The Vittala Temple in Hampi is the highlight of the beautiful town. The ancient monument is well-known for its extraordinary architecture and craftsmanship. One of the largest and the most famous monuments in Hampi, the temple lures visitors with its magnificent beauty. Located near the banks of the Tungabhadra River, the temple is sited in north eastern part of Hampi.
Vittala Temple was built in the 15th century during the reign of King Devaraya II (1422- 1446 A.D.) of the Vijayanagara Empire. Several sections of the temple were expanded and renovated during the reign of Krishnadevaraya (1509- 1529 A.D.), the illustrious ruler of the Vijayanagara dynasty.
The Vittala Temple is dedicated to Lord Vitthala, an avatar of Lord Vishnu. An idol of Vitthala-Vishnu was enshrined in the temple but lost in ravages of time. Legends narrate that the temple was built as a residence for Lord Vishnu in his Vitthala form. However, the Lord had found the temple to be too ostentatious and returned to live in his own modest home.
The Vittala Temple is the grandest of all temples and monuments in Hampi. The temple embodies the vast creativeness and architectural excellence of the sculptors and artisans of the Vijayanagara era. The temple has traits and features that are characteristic of classic south Indian temples. The magnificence of the temple is unmatched by any other construction in Hampi and others of the era.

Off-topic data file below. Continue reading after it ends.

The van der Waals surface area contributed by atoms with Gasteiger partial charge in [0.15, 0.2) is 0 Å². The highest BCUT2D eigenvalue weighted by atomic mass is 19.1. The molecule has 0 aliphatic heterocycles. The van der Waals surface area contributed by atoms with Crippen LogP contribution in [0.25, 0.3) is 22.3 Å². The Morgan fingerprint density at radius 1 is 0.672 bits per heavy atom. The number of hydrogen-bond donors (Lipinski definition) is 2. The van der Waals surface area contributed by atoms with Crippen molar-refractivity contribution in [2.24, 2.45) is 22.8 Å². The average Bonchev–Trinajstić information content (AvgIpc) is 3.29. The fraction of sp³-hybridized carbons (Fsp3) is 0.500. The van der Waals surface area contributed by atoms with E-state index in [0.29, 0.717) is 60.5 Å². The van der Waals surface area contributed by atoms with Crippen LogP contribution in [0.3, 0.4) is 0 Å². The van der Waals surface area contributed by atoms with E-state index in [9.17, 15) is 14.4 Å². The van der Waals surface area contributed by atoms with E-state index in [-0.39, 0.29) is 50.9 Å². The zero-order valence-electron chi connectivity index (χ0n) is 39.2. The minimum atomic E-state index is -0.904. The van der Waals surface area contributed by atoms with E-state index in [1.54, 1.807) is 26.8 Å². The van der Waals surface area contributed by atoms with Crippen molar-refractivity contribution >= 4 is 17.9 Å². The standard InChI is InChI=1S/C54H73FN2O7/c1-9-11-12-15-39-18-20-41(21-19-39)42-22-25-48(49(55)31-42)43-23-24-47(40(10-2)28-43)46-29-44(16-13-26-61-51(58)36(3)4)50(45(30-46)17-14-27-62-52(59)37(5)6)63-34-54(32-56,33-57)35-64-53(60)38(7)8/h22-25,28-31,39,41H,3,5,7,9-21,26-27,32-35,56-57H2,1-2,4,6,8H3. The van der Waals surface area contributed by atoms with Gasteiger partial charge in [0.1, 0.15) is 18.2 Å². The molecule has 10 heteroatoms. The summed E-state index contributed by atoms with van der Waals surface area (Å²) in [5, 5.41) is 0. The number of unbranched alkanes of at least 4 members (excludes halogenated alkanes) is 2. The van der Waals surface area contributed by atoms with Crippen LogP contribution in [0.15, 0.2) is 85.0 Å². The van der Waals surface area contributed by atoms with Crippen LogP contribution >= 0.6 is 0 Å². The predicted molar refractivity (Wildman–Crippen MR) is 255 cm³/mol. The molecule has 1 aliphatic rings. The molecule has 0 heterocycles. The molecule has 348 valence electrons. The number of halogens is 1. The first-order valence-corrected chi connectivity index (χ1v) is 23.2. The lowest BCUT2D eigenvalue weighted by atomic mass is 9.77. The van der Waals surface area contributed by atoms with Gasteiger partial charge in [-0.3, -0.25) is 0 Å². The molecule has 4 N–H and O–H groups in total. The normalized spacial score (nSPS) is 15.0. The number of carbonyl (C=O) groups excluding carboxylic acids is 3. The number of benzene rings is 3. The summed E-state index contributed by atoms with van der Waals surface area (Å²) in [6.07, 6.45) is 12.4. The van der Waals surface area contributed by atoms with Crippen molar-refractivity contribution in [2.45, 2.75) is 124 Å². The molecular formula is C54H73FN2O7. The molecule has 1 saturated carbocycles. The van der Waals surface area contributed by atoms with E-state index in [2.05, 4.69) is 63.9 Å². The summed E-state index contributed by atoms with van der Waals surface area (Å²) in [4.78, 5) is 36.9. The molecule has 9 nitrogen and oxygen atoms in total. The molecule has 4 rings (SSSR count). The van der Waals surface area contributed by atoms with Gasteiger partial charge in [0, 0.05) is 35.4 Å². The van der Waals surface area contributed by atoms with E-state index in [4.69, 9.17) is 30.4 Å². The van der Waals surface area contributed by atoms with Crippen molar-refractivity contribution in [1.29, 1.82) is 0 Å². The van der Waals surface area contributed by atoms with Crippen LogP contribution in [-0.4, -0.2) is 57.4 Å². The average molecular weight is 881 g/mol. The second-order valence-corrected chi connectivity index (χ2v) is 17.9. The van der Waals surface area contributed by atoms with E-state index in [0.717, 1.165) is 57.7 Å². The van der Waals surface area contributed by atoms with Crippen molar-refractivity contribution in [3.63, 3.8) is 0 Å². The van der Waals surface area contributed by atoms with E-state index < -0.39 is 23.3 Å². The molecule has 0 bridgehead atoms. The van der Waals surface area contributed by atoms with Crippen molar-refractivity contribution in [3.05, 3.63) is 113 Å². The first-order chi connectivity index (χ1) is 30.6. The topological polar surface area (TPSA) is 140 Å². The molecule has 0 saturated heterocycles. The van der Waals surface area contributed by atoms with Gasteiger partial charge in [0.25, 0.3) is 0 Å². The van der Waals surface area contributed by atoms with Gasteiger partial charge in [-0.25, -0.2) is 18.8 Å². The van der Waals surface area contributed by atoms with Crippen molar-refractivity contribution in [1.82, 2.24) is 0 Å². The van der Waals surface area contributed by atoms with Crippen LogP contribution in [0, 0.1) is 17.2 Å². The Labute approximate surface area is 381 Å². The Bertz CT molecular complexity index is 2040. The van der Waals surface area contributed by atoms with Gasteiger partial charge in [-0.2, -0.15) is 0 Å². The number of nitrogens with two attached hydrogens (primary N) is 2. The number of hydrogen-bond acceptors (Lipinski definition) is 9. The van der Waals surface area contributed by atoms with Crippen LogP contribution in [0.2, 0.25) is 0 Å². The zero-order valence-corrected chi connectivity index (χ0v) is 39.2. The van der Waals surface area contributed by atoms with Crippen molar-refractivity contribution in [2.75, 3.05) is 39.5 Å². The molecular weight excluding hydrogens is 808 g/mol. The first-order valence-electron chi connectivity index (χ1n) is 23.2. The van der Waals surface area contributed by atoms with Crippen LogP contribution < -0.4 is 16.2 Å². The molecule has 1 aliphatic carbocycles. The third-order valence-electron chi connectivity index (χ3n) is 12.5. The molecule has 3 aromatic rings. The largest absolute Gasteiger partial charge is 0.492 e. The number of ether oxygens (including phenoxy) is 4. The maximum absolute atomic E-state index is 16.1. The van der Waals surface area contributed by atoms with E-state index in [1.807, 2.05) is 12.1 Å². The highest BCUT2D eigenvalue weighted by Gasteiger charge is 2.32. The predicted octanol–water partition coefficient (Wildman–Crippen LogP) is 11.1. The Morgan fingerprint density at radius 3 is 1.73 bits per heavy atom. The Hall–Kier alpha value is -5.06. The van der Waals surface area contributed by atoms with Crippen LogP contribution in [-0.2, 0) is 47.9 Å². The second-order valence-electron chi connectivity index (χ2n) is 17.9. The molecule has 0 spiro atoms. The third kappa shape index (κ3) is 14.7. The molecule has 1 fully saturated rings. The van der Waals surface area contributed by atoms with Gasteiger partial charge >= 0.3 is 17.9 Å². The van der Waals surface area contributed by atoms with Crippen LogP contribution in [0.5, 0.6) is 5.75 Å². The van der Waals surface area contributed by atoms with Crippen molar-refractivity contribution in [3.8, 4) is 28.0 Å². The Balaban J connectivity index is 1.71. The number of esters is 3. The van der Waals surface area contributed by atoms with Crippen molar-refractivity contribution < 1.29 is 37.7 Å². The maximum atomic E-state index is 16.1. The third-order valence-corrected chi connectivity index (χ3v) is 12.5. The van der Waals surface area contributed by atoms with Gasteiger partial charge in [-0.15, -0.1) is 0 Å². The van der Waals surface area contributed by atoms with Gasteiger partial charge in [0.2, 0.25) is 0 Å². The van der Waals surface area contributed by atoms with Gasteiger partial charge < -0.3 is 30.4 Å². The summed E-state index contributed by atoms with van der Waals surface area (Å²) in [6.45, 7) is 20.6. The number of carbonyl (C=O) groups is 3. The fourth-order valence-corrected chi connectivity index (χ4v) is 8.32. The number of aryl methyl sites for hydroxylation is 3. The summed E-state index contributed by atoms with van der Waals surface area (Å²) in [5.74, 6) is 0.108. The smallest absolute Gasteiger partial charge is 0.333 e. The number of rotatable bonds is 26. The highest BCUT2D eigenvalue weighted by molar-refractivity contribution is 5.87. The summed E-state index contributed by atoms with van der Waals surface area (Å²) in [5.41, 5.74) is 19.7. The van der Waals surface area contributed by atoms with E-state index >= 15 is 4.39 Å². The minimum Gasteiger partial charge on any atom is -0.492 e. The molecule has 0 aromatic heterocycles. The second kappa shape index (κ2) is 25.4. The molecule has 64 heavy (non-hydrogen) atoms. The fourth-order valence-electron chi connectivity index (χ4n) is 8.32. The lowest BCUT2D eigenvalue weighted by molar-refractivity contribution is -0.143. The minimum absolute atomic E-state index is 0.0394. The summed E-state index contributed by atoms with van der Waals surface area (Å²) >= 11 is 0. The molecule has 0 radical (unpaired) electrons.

The Vittala temple complex is a sprawling area surrounded by high walls and three towering gateways. The temple complex has numerous halls, shrines and buildings located inside it. Each of these structures is made of stone and each structure is a beauty in itself.
Notable attractions in Vittala Temple
The shrine of the Goddess also known as Devi shrine is spectacular. The ceilings are adorned in lotus motifs. Murals and intricate handwork is seen every nook and corner.
The Maha Mantapa, situated in the inner courtyard of the temple complex is a beauty decorated with carvings of warriors, horses, swans and several other ornamental designs. The intricately decorated pillars have beautiful sculptures of Narasimha and Yali.
The exquisitely sculpted Stone Chariot is one of the most stunning architecture of the Vijayanagara kingdom. It is actually a shrine that has been designed in the shape of a decorative chariot dedicated to Garuda, the carrier of Lord Vishnu.
The Ranga Mantapa is renowned for its 56 musical pillars. These pillars are also known as SAREGAMA pillars, denoting the musical notes emanated by them. The musical notes are produced when the pillars are tapped gently. Every main pillar is surrounded by 7 minor pillars. These 7 pillars give off 7 different musical notes from the representative musical instruments. The notes vary in sound quality depending on the instrument. The cluster of musical pillars were carved out of huge single pieces of resonant stone. The emission of musical notes from stone pillars was a mystery that fascinated many people down the centuries. To unravel the mystery, Britishers in the colonial era cut two pillars. Till date the ruins remain and the mystery remains unsolved.
The Vittala Temple is partially ruined. The sanctum sanctorum of the temple once enclosed an idol of Lord Vittala but now is devoid of any idol. The central western hall of the temple was ruined by the attack of the Mughals that led to the downfall of the Vijayanagara Empire in 1565 A.D. The rest of the temple complex fell in ruins in the following centuries.
Today, the temple complex hosts the annual Purandaradasa festival. Bathed by floodlights, the temple is illuminated alluringly.
Timings : 8:30 AM to 5:00 PM on all days of the week.
Entry Fee : No entry fee required.